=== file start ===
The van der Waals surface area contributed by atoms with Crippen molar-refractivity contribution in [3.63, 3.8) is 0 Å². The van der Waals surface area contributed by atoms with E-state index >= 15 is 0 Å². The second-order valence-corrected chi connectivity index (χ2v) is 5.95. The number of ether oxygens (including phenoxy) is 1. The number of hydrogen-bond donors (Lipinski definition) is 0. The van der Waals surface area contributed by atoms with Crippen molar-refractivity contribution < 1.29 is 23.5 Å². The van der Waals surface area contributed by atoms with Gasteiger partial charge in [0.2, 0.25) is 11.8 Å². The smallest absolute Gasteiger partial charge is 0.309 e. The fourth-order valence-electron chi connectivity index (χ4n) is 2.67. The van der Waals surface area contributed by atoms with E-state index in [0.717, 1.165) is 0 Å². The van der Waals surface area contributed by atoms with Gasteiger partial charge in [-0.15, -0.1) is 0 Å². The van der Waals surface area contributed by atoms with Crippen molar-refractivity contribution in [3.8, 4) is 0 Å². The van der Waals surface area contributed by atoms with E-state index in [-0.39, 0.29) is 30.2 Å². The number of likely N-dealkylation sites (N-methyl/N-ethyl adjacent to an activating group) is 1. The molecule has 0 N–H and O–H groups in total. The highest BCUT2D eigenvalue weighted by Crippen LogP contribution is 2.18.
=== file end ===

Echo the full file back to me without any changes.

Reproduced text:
The van der Waals surface area contributed by atoms with Crippen molar-refractivity contribution in [3.63, 3.8) is 0 Å². The van der Waals surface area contributed by atoms with E-state index >= 15 is 0 Å². The second-order valence-corrected chi connectivity index (χ2v) is 5.95. The number of ether oxygens (including phenoxy) is 1. The number of hydrogen-bond donors (Lipinski definition) is 0. The van der Waals surface area contributed by atoms with Crippen molar-refractivity contribution < 1.29 is 23.5 Å². The van der Waals surface area contributed by atoms with Gasteiger partial charge in [0.2, 0.25) is 11.8 Å². The smallest absolute Gasteiger partial charge is 0.309 e. The fourth-order valence-electron chi connectivity index (χ4n) is 2.67. The van der Waals surface area contributed by atoms with E-state index in [0.717, 1.165) is 0 Å². The van der Waals surface area contributed by atoms with Gasteiger partial charge in [-0.15, -0.1) is 0 Å². The van der Waals surface area contributed by atoms with Crippen molar-refractivity contribution in [3.8, 4) is 0 Å². The van der Waals surface area contributed by atoms with E-state index in [-0.39, 0.29) is 30.2 Å². The number of likely N-dealkylation sites (N-methyl/N-ethyl adjacent to an activating group) is 1. The molecule has 0 N–H and O–H groups in total. The highest BCUT2D eigenvalue weighted by Crippen LogP contribution is 2.18.